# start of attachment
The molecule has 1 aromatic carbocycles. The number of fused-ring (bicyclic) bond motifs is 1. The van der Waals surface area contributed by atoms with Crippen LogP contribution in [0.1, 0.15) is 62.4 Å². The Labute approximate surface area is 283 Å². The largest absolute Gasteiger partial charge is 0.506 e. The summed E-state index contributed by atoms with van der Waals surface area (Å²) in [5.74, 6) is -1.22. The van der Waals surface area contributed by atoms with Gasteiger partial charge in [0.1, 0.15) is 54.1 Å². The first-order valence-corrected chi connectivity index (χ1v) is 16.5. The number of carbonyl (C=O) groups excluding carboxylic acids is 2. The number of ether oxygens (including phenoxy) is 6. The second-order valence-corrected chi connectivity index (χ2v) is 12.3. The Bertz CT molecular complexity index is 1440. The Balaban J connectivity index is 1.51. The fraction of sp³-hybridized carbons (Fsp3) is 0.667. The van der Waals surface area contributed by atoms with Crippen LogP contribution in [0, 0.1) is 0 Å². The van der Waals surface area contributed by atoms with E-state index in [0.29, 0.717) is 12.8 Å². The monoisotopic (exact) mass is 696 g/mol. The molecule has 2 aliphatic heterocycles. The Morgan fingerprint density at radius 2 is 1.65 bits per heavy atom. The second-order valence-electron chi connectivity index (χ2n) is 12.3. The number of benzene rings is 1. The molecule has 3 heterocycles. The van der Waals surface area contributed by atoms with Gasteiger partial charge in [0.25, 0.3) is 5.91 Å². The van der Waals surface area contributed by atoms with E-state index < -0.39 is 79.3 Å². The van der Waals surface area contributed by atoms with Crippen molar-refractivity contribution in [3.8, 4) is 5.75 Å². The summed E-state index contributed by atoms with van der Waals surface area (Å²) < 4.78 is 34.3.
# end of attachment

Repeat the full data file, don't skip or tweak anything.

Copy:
The molecule has 1 aromatic carbocycles. The number of fused-ring (bicyclic) bond motifs is 1. The van der Waals surface area contributed by atoms with Crippen LogP contribution in [0.1, 0.15) is 62.4 Å². The Labute approximate surface area is 283 Å². The largest absolute Gasteiger partial charge is 0.506 e. The summed E-state index contributed by atoms with van der Waals surface area (Å²) in [5.74, 6) is -1.22. The van der Waals surface area contributed by atoms with Gasteiger partial charge in [0.1, 0.15) is 54.1 Å². The first-order valence-corrected chi connectivity index (χ1v) is 16.5. The number of carbonyl (C=O) groups excluding carboxylic acids is 2. The number of ether oxygens (including phenoxy) is 6. The second-order valence-corrected chi connectivity index (χ2v) is 12.3. The Bertz CT molecular complexity index is 1440. The Balaban J connectivity index is 1.51. The fraction of sp³-hybridized carbons (Fsp3) is 0.667. The van der Waals surface area contributed by atoms with Crippen LogP contribution in [0, 0.1) is 0 Å². The van der Waals surface area contributed by atoms with E-state index in [0.29, 0.717) is 12.8 Å². The monoisotopic (exact) mass is 696 g/mol. The molecule has 2 aliphatic heterocycles. The Morgan fingerprint density at radius 2 is 1.65 bits per heavy atom. The second-order valence-electron chi connectivity index (χ2n) is 12.3. The number of benzene rings is 1. The molecule has 3 heterocycles. The van der Waals surface area contributed by atoms with Gasteiger partial charge in [0.25, 0.3) is 5.91 Å². The van der Waals surface area contributed by atoms with E-state index < -0.39 is 79.3 Å². The van der Waals surface area contributed by atoms with Crippen molar-refractivity contribution in [3.8, 4) is 5.75 Å². The summed E-state index contributed by atoms with van der Waals surface area (Å²) < 4.78 is 34.3.